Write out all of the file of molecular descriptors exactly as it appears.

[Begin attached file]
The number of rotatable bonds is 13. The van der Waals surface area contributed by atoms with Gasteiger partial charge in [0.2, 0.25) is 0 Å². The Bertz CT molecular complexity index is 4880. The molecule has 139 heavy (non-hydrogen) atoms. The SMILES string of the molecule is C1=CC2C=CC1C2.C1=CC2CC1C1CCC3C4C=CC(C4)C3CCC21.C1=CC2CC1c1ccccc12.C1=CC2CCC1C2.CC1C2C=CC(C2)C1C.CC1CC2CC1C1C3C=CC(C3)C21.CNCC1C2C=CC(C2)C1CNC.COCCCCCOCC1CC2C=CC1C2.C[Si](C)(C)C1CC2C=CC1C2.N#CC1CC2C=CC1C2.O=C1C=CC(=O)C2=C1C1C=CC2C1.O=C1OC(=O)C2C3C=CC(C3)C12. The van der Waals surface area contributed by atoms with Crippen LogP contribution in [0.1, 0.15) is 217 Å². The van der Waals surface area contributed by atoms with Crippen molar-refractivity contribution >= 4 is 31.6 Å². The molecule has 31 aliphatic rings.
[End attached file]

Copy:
The number of rotatable bonds is 13. The van der Waals surface area contributed by atoms with Gasteiger partial charge in [0.2, 0.25) is 0 Å². The Bertz CT molecular complexity index is 4880. The molecule has 139 heavy (non-hydrogen) atoms. The SMILES string of the molecule is C1=CC2C=CC1C2.C1=CC2CC1C1CCC3C4C=CC(C4)C3CCC21.C1=CC2CC1c1ccccc12.C1=CC2CCC1C2.CC1C2C=CC(C2)C1C.CC1CC2CC1C1C3C=CC(C3)C21.CNCC1C2C=CC(C2)C1CNC.COCCCCCOCC1CC2C=CC1C2.C[Si](C)(C)C1CC2C=CC1C2.N#CC1CC2C=CC1C2.O=C1C=CC(=O)C2=C1C1C=CC2C1.O=C1OC(=O)C2C3C=CC(C3)C12. The van der Waals surface area contributed by atoms with Crippen LogP contribution in [0.1, 0.15) is 217 Å². The van der Waals surface area contributed by atoms with Crippen molar-refractivity contribution >= 4 is 31.6 Å². The molecule has 31 aliphatic rings.